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Washington, D.C. – Financial illiteracy is a problem we need to take seriously in this country, according to U.S. Sen. Mike Enzi, R-Wyo.

Secretary of the Treasury Paul O'Neill, Chairman of the Federal Reserve Alan Greenspan, Securities and Exchange Commission Chairman Harvey Pitt and Enzi's colleagues on the Senate Banking Committee agreed as they discussed the problem at a Senate Banking Committee hearing today.

"Financial literacy is something that is needed over a broad range of income levels. No matter how much one earns, money management is a necessity. It is something we need to begin emphasizing in grade school and continue all of the way through high school. It shouldn't stop there. Financial education should be something we continue for our entire lives," said Enzi.

Enzi cited a national survey that reported 82 percent of high school seniors failed a basic personal finance quiz and he said the collapse of Enron is also an indicator of the urgent need for money management education.

Enzi said schools in Wyoming and private organizations are working to solve the problem.

"Wyoming has a requirement that students must demonstrate proficiency in financial management skills before graduating from high school," he said. "I am also encouraged to see the increase in public-private partnerships. For instance, in my home state the Wyoming Community Development Authority and Fannie Mae have joined to educate on first time home buying. In addition, UNIWYO, a credit union in Laramie, Wyoming has begun a program through the National Endowment for Financial Education to educate their membership. These types of programs have proven very effective in educating the public in the areas of finance."

Enzi said federal, state and local governments can also make a contribution to the financial literacy effort. Last year, during the Elementary and Secondary Education Act legislation, Senators Enzi and Jon Corzine, D-N.J., teamed up to offer legislation that allowed financial literacy programs as an allowable expense under the Local Innovative Education Programs. This amendment was accepted and the bill was signed into law this year by President Bush.

The text of Enzi's full statement follows.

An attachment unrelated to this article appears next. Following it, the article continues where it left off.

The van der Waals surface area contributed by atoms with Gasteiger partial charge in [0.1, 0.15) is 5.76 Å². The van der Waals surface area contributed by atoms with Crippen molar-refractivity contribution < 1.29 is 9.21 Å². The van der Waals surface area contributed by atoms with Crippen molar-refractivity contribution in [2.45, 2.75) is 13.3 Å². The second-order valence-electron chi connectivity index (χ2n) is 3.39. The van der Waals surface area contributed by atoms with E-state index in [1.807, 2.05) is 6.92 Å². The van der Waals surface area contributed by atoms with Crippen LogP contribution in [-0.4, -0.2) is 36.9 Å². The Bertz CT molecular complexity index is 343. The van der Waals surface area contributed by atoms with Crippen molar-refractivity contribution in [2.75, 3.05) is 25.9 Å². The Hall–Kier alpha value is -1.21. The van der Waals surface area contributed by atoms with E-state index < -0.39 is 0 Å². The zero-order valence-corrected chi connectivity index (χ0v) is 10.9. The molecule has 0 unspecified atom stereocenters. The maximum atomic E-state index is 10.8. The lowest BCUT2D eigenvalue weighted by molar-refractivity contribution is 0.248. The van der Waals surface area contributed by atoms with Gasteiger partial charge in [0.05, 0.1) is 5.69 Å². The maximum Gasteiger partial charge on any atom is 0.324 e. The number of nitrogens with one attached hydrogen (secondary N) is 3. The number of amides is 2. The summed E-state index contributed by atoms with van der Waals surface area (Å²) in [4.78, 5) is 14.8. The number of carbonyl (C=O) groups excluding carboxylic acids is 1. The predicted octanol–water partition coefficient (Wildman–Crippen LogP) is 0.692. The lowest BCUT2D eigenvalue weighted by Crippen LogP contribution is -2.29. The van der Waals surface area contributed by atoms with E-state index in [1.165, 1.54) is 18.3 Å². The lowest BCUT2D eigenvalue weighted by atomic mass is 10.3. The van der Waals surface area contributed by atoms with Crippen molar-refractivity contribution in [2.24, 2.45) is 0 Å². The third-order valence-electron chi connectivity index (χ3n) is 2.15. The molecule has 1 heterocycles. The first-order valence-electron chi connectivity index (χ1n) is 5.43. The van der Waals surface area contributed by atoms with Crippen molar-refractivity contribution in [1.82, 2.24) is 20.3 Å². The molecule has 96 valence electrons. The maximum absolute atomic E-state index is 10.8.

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Statement of Sen. Mike Enzi Regarding Financial Literacy
Senate Banking Committee
February 5, 2002

Thank you, Mr. Chairman for holding this hearing. I would also like to thank our very distinguished panel. I know you all have very busy schedules, and I appreciate your taking the time to offer your insights on this subject. I think the fact that you've taken the time to come here today highlights the importance of this issue.

It is imperative that we focus on financial literacy. While we continue to provide incentives for additional education, I believe financial education is an area where we lack focus.

However, we have seen improvements. I am encouraged to see the increase in public-private partnerships. For instance, in my home state the Wyoming Community Development Authority and Fannie Mae have joined to educate on first time home buying. In fact, they are about to service their 1,000th customer in Wyoming. In addition, UNIWYO, a credit union in Laramie, Wyoming has begun a program through the National Endowment for Financial Education to educate their membership. These types of programs have proven very effective in educating the public in the areas of finance. I applaud all of the financial institutions who have taken it upon themselves to reach out in their communities to provide financial literacy programs.

I'm proud that Wyoming acknowledges the need for financial literacy. Wyoming has requirements that students must demonstrate proficiency in financial management skills before graduating from high school. This is compared to a national survey in which 82% of high school seniors failed a personal finance quiz.

The Enron situation has raised the profile of financial literacy. With so many employees losing their retirements through their 401(k) plans, we need to remind employees and emphasize to them not to put all of their eggs in one basket. Those employees needed to diversify their retirements, but unfortunately they trusted the same executives who were over-inflating the company's profits while paying themselves millions of dollars in compensation. These employees would be in much better financial condition had they moved some of their stock into safer, long-term investments.

I do believe that the federal, state, and local governments can and should do more to assist in this endeavor. Last year, during the Elementary and Secondary Education Authorization legislation, Senators Corzine and I offered legislation that allowed financial literacy programs an allowable expense under the Local Innovative Education Programs. I'm happy to say that this amendment was accepted and was signed into law last year by President Bush.

Financial literacy is something that is needed over a broad range of income levels. No matter how much one earns, money management is a necessity. It is something we need to begin emphasizing in grade school and continue all of the way through high school. It shouldn't stop there. Financial education should be something we continue to concentrate on for our entire lives.

Again, Mr. Chairman, I want to thank you for holding a hearing on this most important topic. I look forward to hearing from our distinguished panel, and I look forward to working with you on this in the future.